All in all, these stories were fun to write. Starting near the end of a series of related stories and going to the beginning of the events may not be how this should be done. I enjoyed writing each of the stories and bits of myself entered the three worlds of the Amber Chronicles.

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Learn more about Janet Lane Walters on her website and her blog.

You can buy The Amber Chronicles on Amazon.
 

Thursday, February 27, 2014

S.A. Bolich brings romance to a Civil War ghost story, IN HEAVEN'S SHADOW

I do love a good genre-bender. Historical fiction meets paranormal romance in S.A. Bolich's latest book. She stopped by to tell us about In Heaven's Shadow and the research behind it.

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When should love end? The question behind In Heaven’s Shadow
by S.A. Bolich

How can you build a life with a ghost? I mean, really, why would you want to? On the other hand, who says you can’t? In the case of poor Lilith Stark, the heroine of In Heaven’s Shadow, just about everybody!

Who wouldn’t love a man who foreswears Heaven to be with you? Poor Joab found the love of his life a bit late, and only got two years with her before the war came along. He’s not ready to move on, and Lilith sees no particular reason why he should. But how would you react if your neighbor suddenly announced that her dead husband had come home from Gettysburg a ghost and had taken up residence? Suppose she was a little “odd” anyway, with a certifiably strange father? And suppose you thought you saw rainbows following her around on occasion, or caught her talking to people who weren’t there? How hard would she have to talk to convince you it was all true?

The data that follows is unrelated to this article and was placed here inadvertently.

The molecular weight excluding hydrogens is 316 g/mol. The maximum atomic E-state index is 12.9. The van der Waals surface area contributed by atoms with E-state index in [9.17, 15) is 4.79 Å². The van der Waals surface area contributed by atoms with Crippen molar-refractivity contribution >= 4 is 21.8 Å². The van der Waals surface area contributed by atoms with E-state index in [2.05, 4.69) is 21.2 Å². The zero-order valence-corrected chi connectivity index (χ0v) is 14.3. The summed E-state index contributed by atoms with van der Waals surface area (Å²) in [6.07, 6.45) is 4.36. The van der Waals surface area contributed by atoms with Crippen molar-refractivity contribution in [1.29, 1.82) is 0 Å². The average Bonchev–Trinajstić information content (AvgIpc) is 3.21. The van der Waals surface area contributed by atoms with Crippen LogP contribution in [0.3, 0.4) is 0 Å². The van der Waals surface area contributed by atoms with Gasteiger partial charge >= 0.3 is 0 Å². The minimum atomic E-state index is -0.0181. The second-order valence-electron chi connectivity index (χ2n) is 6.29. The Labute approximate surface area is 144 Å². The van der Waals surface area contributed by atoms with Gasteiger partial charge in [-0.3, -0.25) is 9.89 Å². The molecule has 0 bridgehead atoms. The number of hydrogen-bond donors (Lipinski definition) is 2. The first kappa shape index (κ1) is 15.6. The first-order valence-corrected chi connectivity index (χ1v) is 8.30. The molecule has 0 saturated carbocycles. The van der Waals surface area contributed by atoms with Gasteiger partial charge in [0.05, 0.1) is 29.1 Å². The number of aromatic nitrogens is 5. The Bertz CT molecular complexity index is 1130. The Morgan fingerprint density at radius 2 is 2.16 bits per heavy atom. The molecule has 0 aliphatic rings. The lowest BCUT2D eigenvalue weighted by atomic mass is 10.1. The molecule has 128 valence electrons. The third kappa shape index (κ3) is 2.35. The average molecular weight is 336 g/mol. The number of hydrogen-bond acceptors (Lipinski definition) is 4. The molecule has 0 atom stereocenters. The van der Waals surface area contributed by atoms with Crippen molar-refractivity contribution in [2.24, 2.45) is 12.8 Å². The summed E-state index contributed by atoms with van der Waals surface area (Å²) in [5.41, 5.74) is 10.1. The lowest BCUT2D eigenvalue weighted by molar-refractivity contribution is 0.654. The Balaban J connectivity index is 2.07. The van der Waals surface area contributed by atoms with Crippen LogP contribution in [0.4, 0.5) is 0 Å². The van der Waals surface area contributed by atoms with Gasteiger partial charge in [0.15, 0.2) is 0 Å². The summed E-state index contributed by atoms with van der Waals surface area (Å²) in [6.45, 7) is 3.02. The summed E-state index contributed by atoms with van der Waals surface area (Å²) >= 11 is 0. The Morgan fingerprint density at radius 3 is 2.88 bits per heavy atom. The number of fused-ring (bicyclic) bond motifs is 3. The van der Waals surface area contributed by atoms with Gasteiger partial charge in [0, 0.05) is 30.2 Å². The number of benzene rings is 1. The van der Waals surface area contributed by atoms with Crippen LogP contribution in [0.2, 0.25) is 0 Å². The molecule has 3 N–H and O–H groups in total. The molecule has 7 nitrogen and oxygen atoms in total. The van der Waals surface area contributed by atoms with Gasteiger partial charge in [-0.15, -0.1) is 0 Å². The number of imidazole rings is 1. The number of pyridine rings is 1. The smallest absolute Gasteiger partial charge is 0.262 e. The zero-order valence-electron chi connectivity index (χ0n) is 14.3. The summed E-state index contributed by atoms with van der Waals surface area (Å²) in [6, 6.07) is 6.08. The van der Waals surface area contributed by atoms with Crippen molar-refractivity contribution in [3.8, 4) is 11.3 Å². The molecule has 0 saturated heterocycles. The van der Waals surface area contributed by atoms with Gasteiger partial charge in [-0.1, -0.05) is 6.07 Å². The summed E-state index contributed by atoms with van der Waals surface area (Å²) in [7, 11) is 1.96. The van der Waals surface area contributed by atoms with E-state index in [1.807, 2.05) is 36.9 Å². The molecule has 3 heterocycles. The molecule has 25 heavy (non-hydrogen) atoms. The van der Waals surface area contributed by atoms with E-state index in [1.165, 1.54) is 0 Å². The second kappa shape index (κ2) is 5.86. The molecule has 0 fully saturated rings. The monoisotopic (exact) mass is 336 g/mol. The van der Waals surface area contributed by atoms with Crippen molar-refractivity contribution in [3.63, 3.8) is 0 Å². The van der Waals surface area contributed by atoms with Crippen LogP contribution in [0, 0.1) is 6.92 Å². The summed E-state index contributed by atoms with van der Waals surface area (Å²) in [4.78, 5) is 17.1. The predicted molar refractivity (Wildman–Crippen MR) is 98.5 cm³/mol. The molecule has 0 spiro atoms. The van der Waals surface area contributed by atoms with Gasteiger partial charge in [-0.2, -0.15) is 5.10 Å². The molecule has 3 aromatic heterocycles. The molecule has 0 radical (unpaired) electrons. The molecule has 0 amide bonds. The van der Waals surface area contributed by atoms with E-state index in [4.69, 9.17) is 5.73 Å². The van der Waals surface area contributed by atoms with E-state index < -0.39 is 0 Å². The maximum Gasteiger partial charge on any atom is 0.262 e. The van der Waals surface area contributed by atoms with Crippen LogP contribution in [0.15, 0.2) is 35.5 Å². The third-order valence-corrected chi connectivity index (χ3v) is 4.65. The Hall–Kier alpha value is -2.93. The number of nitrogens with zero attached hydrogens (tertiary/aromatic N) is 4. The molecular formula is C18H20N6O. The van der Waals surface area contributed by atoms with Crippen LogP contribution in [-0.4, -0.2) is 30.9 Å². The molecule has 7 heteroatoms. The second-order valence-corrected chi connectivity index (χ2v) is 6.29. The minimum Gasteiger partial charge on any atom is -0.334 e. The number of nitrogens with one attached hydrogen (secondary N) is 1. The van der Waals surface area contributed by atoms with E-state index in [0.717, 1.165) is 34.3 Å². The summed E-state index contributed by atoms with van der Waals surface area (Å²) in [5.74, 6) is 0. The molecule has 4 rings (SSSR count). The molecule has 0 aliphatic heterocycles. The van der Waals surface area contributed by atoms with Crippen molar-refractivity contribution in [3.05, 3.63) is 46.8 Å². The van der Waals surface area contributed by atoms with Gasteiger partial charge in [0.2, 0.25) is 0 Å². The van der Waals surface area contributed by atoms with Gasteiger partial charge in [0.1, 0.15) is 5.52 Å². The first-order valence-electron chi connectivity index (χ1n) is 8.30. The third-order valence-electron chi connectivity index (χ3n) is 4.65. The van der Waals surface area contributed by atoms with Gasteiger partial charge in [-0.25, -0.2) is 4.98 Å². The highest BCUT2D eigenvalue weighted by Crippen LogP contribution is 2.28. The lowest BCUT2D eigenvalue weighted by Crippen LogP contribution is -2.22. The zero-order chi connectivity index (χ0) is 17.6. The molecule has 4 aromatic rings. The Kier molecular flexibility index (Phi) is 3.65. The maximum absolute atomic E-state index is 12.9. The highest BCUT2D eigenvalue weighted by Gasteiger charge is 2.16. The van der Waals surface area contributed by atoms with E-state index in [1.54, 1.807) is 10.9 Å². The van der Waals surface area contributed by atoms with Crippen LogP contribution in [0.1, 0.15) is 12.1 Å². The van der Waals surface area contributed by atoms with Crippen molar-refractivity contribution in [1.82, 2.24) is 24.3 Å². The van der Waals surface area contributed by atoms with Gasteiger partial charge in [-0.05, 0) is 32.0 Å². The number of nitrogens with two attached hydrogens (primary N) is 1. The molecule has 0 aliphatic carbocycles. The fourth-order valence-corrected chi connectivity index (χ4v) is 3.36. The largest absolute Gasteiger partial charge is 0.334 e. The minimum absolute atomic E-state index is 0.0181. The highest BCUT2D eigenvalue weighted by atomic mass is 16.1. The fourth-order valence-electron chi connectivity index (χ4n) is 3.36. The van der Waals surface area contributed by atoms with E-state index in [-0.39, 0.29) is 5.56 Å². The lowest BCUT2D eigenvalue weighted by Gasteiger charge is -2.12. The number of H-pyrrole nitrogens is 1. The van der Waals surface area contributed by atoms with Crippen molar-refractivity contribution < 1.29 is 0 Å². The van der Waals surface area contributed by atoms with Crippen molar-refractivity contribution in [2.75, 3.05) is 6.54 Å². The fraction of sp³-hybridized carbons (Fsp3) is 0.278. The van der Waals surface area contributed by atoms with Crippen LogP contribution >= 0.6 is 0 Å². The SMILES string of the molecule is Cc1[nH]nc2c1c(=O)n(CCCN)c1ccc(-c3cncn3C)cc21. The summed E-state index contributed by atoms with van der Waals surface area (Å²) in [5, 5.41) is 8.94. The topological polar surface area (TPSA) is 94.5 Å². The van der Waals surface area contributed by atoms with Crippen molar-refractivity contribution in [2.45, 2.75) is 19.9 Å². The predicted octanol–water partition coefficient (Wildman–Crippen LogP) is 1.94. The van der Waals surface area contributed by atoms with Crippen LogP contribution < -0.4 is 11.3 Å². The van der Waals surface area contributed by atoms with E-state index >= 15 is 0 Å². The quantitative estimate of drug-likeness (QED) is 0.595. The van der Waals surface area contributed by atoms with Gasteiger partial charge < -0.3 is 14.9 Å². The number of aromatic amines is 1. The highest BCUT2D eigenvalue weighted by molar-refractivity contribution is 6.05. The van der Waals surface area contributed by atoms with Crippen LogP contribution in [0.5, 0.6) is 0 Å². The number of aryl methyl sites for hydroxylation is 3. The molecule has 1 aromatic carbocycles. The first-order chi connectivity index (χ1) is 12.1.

Yup. Even today, society would likely still commit her first and ask questions later. Just imagine how upset 19th century sensibilities would be.

The Civil War was an era when “community” meant people helped each other and knew everything about one another and got in each other’s business without question or qualm. The backdrop of the war just made it more essential for people on the home front to get along. With so many men off fighting, the burden on the women at home was truly remarkable as they fought to keep houses and families and farms together and food on the table while raiders from both sides stole everything in sight. I grew up on a farm (Lilith’s hatred of hoeing comes straight from my childhood of maintaining the kitchen garden), but before I wrote this book I really didn’t have a bedrock appreciation for the amount of sheer manual labor our ancestors put in every day. Lilith and her neighbors need to pull together—but she has tossed a rock into the pool of settled truths that are all they have left to depend upon. With the war already looming over this prim and proper corner of Virginia like the scythe of the Grim Reaper choosing another victim, they’re just not up to her overturning all the notions of life and death and faith that keep them going from day to day.

Yet how can she turn her back on the man she loves just because he’s dead? What a delicious dilemma.
I have always been fascinated by the Civil War, and I love fantasy. As a history major in college (yes, I’m one of those geeks!) I set out to write historical fiction, but there was always that fantasy element that kept drawing me away. At last, with In Heaven’s Shadow, I got a great chance to combine paranormal with “straight” history and magic and come up with a Civil War ghost story that is also a very different sort of love story.

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Learn More about S.A. Bolich on her website.